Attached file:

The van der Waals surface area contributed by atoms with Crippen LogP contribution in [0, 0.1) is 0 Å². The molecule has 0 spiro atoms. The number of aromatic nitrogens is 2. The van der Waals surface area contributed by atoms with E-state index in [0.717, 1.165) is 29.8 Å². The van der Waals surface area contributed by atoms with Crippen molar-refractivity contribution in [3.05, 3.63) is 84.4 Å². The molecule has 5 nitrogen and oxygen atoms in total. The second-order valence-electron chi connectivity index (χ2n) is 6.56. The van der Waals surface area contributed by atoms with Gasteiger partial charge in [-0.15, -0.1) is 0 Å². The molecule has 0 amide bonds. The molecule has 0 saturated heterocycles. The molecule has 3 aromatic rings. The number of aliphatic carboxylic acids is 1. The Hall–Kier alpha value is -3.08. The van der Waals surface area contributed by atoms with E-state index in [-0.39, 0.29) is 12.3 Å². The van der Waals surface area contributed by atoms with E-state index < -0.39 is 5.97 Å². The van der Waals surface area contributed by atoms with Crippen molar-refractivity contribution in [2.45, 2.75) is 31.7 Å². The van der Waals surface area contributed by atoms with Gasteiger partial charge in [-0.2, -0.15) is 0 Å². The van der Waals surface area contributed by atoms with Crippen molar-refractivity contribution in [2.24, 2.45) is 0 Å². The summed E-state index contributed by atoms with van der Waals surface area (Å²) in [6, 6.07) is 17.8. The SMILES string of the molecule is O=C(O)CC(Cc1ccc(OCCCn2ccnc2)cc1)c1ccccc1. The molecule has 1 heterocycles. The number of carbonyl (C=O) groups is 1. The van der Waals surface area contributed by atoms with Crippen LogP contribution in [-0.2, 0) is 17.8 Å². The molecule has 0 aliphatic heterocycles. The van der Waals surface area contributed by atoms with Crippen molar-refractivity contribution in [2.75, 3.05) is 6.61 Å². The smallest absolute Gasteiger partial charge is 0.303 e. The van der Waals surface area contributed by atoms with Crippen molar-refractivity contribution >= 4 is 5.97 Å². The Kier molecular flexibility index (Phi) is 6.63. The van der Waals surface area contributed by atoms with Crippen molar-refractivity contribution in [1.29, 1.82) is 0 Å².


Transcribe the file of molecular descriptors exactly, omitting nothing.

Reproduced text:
The van der Waals surface area contributed by atoms with Crippen LogP contribution in [0, 0.1) is 0 Å². The molecule has 0 spiro atoms. The number of aromatic nitrogens is 2. The van der Waals surface area contributed by atoms with E-state index in [0.717, 1.165) is 29.8 Å². The van der Waals surface area contributed by atoms with Crippen molar-refractivity contribution in [3.05, 3.63) is 84.4 Å². The molecule has 5 nitrogen and oxygen atoms in total. The second-order valence-electron chi connectivity index (χ2n) is 6.56. The van der Waals surface area contributed by atoms with Gasteiger partial charge in [-0.15, -0.1) is 0 Å². The molecule has 0 amide bonds. The molecule has 0 saturated heterocycles. The molecule has 3 aromatic rings. The number of aliphatic carboxylic acids is 1. The Hall–Kier alpha value is -3.08. The van der Waals surface area contributed by atoms with E-state index in [-0.39, 0.29) is 12.3 Å². The van der Waals surface area contributed by atoms with E-state index < -0.39 is 5.97 Å². The van der Waals surface area contributed by atoms with Crippen molar-refractivity contribution in [2.45, 2.75) is 31.7 Å². The van der Waals surface area contributed by atoms with Gasteiger partial charge in [-0.2, -0.15) is 0 Å². The van der Waals surface area contributed by atoms with Crippen molar-refractivity contribution in [2.24, 2.45) is 0 Å². The summed E-state index contributed by atoms with van der Waals surface area (Å²) in [6, 6.07) is 17.8. The SMILES string of the molecule is O=C(O)CC(Cc1ccc(OCCCn2ccnc2)cc1)c1ccccc1. The molecule has 1 heterocycles. The number of carbonyl (C=O) groups is 1. The van der Waals surface area contributed by atoms with Crippen LogP contribution in [-0.2, 0) is 17.8 Å². The molecule has 0 aliphatic heterocycles. The van der Waals surface area contributed by atoms with Crippen molar-refractivity contribution in [2.75, 3.05) is 6.61 Å². The smallest absolute Gasteiger partial charge is 0.303 e. The van der Waals surface area contributed by atoms with Crippen molar-refractivity contribution >= 4 is 5.97 Å². The Kier molecular flexibility index (Phi) is 6.63. The van der Waals surface area contributed by atoms with Crippen molar-refractivity contribution in [1.29, 1.82) is 0 Å².